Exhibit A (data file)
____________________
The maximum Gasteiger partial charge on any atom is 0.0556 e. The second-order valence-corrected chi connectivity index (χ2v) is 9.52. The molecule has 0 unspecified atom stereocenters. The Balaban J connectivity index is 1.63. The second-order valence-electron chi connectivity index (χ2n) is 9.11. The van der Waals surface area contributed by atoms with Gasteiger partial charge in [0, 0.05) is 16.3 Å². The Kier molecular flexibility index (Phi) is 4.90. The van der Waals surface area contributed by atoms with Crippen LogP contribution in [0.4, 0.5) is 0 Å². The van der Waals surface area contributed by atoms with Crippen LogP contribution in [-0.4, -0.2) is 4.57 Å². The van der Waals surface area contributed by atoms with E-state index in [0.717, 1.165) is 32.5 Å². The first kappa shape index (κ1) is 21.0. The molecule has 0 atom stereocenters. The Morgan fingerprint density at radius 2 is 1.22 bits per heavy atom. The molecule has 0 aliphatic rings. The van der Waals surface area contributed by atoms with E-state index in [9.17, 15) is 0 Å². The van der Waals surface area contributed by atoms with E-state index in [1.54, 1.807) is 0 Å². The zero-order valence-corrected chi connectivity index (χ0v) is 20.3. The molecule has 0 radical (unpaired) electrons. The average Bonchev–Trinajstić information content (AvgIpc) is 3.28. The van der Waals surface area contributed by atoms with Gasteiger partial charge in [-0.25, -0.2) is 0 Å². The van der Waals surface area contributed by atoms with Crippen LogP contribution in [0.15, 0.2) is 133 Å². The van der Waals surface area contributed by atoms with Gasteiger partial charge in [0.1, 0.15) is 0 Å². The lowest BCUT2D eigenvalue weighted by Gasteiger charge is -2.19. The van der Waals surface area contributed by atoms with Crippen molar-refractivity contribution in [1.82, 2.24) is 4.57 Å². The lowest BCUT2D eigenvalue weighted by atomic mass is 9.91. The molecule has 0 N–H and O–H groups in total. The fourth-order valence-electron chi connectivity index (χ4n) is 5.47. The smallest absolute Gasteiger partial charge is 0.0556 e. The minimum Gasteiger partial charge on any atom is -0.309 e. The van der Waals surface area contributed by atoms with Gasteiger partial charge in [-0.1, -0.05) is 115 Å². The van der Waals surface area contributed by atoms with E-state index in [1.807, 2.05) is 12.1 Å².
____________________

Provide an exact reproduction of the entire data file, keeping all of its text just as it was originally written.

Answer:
The maximum Gasteiger partial charge on any atom is 0.0556 e. The second-order valence-corrected chi connectivity index (χ2v) is 9.52. The molecule has 0 unspecified atom stereocenters. The Balaban J connectivity index is 1.63. The second-order valence-electron chi connectivity index (χ2n) is 9.11. The van der Waals surface area contributed by atoms with Gasteiger partial charge in [0, 0.05) is 16.3 Å². The Kier molecular flexibility index (Phi) is 4.90. The van der Waals surface area contributed by atoms with Crippen LogP contribution in [0.4, 0.5) is 0 Å². The van der Waals surface area contributed by atoms with Crippen LogP contribution in [-0.4, -0.2) is 4.57 Å². The van der Waals surface area contributed by atoms with E-state index in [0.717, 1.165) is 32.5 Å². The first kappa shape index (κ1) is 21.0. The molecule has 0 atom stereocenters. The Morgan fingerprint density at radius 2 is 1.22 bits per heavy atom. The molecule has 0 aliphatic rings. The van der Waals surface area contributed by atoms with E-state index in [9.17, 15) is 0 Å². The van der Waals surface area contributed by atoms with E-state index in [1.54, 1.807) is 0 Å². The zero-order valence-corrected chi connectivity index (χ0v) is 20.3. The molecule has 0 radical (unpaired) electrons. The average Bonchev–Trinajstić information content (AvgIpc) is 3.28. The van der Waals surface area contributed by atoms with Gasteiger partial charge in [-0.25, -0.2) is 0 Å². The van der Waals surface area contributed by atoms with Crippen LogP contribution in [0.15, 0.2) is 133 Å². The van der Waals surface area contributed by atoms with Gasteiger partial charge in [0.1, 0.15) is 0 Å². The lowest BCUT2D eigenvalue weighted by Gasteiger charge is -2.19. The van der Waals surface area contributed by atoms with Crippen molar-refractivity contribution in [1.82, 2.24) is 4.57 Å². The lowest BCUT2D eigenvalue weighted by atomic mass is 9.91. The molecule has 0 N–H and O–H groups in total. The fourth-order valence-electron chi connectivity index (χ4n) is 5.47. The smallest absolute Gasteiger partial charge is 0.0556 e. The minimum Gasteiger partial charge on any atom is -0.309 e. The van der Waals surface area contributed by atoms with Gasteiger partial charge in [-0.1, -0.05) is 115 Å². The van der Waals surface area contributed by atoms with E-state index in [1.807, 2.05) is 12.1 Å².